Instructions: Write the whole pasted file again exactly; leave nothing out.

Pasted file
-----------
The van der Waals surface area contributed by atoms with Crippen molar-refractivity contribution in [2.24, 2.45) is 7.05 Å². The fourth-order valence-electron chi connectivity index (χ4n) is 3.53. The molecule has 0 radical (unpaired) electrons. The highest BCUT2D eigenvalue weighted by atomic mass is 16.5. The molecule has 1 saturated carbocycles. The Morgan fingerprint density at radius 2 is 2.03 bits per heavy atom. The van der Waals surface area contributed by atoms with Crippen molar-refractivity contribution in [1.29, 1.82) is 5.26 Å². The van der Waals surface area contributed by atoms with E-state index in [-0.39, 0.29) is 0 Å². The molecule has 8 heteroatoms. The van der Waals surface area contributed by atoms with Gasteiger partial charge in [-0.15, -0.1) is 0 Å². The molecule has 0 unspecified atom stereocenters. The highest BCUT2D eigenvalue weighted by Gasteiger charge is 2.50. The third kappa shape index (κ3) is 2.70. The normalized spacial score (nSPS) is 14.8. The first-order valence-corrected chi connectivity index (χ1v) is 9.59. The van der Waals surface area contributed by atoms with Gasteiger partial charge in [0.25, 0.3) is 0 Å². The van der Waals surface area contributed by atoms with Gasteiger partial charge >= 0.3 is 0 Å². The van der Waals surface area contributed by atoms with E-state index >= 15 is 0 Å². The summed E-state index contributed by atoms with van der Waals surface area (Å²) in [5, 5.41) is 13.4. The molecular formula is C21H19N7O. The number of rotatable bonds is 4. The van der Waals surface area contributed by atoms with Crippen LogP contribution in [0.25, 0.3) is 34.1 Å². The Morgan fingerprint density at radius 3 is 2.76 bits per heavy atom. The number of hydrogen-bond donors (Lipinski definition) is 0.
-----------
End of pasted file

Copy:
The van der Waals surface area contributed by atoms with Crippen molar-refractivity contribution in [2.24, 2.45) is 7.05 Å². The fourth-order valence-electron chi connectivity index (χ4n) is 3.53. The molecule has 0 radical (unpaired) electrons. The highest BCUT2D eigenvalue weighted by atomic mass is 16.5. The molecule has 1 saturated carbocycles. The Morgan fingerprint density at radius 2 is 2.03 bits per heavy atom. The van der Waals surface area contributed by atoms with Crippen molar-refractivity contribution in [1.29, 1.82) is 5.26 Å². The van der Waals surface area contributed by atoms with E-state index in [-0.39, 0.29) is 0 Å². The molecule has 8 heteroatoms. The van der Waals surface area contributed by atoms with Gasteiger partial charge in [-0.15, -0.1) is 0 Å². The molecule has 0 unspecified atom stereocenters. The highest BCUT2D eigenvalue weighted by Gasteiger charge is 2.50. The third kappa shape index (κ3) is 2.70. The normalized spacial score (nSPS) is 14.8. The first-order valence-corrected chi connectivity index (χ1v) is 9.59. The van der Waals surface area contributed by atoms with Gasteiger partial charge in [0.25, 0.3) is 0 Å². The van der Waals surface area contributed by atoms with Gasteiger partial charge >= 0.3 is 0 Å². The van der Waals surface area contributed by atoms with E-state index >= 15 is 0 Å². The summed E-state index contributed by atoms with van der Waals surface area (Å²) in [5, 5.41) is 13.4. The molecular formula is C21H19N7O. The number of rotatable bonds is 4. The van der Waals surface area contributed by atoms with Crippen LogP contribution in [0.25, 0.3) is 34.1 Å². The Morgan fingerprint density at radius 3 is 2.76 bits per heavy atom. The number of hydrogen-bond donors (Lipinski definition) is 0.